Old 02-21-2019, 05:40 PM
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Originally Posted by myyellas2k View Post
Every 2 years.
Its the BMW in me.
Same. Flush though, not really bleeding.
Old 02-21-2019, 05:41 PM
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Mrs Subaru Outback has brake fluid flush at 30,000 miles as maintenance item if I’m not mistaken. Brake fluid is supposed to attract moisture or something like that through the hot cold process. Doing the truck really firmed up the peddle
Old 02-21-2019, 05:43 PM
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Put a new front caliper on the Super Duty this week, and believe my wrench did not fully bleed the system. Pedal is a bit mushy.
Will do a drive-by tomorrow.
Old 02-21-2019, 05:47 PM
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I understand doing the push on brake peddle crack bleeder, close release brake pedal is bad for the master cylinder. You stand the chance of pushing past the well worn area and cause a leak in system . It’s best to gravity bleed or pressure bleed.
Old 02-21-2019, 05:51 PM
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Originally Posted by alligatorgar View Post
I understand doing the push on brake peddle crack bleeder, close release brake pedal is bad for the master cylinder. You stand the chance of pushing past the well worn area and cause a leak in system . Itís best to gravity bleed or pressure bleed.
Always gravity bled my old Land Rover Series IIA but everyone is in SUCH an effing hurry these days...
Old 02-21-2019, 05:52 PM
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I flush my brake systems every couple of years on my vehicles. But that's not bleeding them, its replacing the fluid so they dont rust the lines from the inside out.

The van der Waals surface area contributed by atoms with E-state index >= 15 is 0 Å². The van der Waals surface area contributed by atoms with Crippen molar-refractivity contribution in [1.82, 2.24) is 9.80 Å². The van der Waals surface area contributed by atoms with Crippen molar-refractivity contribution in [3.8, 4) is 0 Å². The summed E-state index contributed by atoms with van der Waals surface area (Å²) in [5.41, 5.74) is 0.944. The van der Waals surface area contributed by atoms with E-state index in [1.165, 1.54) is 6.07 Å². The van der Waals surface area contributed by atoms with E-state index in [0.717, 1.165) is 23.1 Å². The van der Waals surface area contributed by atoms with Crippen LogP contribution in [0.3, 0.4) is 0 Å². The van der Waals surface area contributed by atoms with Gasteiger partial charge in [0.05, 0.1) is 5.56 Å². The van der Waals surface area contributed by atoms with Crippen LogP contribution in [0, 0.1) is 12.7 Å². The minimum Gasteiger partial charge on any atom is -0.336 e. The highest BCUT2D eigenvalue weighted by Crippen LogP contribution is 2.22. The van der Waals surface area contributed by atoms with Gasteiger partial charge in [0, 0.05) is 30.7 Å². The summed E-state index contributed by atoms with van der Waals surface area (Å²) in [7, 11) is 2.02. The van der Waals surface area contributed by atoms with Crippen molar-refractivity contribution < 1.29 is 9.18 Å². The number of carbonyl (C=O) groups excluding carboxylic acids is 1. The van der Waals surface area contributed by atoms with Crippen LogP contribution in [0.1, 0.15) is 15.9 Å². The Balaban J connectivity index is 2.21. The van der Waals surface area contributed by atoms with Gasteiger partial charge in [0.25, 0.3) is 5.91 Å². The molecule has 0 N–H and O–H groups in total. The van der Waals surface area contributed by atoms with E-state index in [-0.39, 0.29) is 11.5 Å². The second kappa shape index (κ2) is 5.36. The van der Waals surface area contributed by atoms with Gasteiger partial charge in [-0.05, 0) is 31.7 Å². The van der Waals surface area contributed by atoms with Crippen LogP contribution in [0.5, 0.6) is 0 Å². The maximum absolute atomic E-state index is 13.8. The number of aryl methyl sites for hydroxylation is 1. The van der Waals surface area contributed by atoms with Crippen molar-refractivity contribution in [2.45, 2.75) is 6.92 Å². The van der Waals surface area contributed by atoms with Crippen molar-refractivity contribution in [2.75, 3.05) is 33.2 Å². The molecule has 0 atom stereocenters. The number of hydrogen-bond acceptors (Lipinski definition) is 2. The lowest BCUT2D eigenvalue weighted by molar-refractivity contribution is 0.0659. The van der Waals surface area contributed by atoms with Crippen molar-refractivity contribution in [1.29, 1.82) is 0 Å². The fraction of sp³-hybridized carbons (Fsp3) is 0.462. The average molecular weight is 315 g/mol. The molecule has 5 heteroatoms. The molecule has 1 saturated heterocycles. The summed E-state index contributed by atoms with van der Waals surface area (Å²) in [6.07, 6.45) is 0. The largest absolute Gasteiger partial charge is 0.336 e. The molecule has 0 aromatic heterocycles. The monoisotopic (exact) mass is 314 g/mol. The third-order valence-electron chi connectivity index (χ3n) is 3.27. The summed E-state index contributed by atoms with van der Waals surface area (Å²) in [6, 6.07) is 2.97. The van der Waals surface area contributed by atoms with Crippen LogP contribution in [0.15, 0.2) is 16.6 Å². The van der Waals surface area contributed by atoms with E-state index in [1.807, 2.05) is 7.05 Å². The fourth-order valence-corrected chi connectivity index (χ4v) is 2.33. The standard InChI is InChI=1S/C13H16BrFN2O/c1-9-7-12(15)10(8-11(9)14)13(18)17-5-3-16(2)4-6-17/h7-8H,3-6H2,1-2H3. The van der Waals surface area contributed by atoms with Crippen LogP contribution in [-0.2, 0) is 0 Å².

Old 02-21-2019, 05:59 PM
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Originally Posted by WeeKilt View Post
Brakes, transmission, engine... itís oil. Itís hydrographic and affected by heat. You do what you feel good about and Iíll do the same. To each his own.

edit: hydroscopic 😀
Originally Posted by myyellas2k View Post

while thatís somewhat correct - the brake fluid is actually HYDRYOSCOPIC and will add water from the air over time.
Adding/giving you a spongey pedal over time.
Flush them every 2-3 years.

Since you guys think you are smart enough to know a big word like "hydroscopic" (which by the way is WRONG, its HYGROSCOPIC) answer me this.

If a brake system utilizes ~800 psi for a normal stop and ~2000 psi for a hard stop, without leaking, how is the ~14 psi of atmospheric pressure allowing moisture into the system?
Old 02-21-2019, 06:01 PM
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Dunno. I service my vehicles and they run great. You do what you want with yours. Iím Scottish so my spelling has always sucked.

But hereís what the experts say: https://www.google.com/amp/s/blog.am...id-go-bad/amp/
Old 02-21-2019, 06:04 PM
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Never and I have 1 million miles on a lifetime of diesels that actually pulled stuff
Old 02-21-2019, 06:04 PM
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Never. But that's why I but Chevy's, don't have to baby them.
Old 02-21-2019, 06:04 PM
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This thread reminds me a LOT of that stupid transmission thread.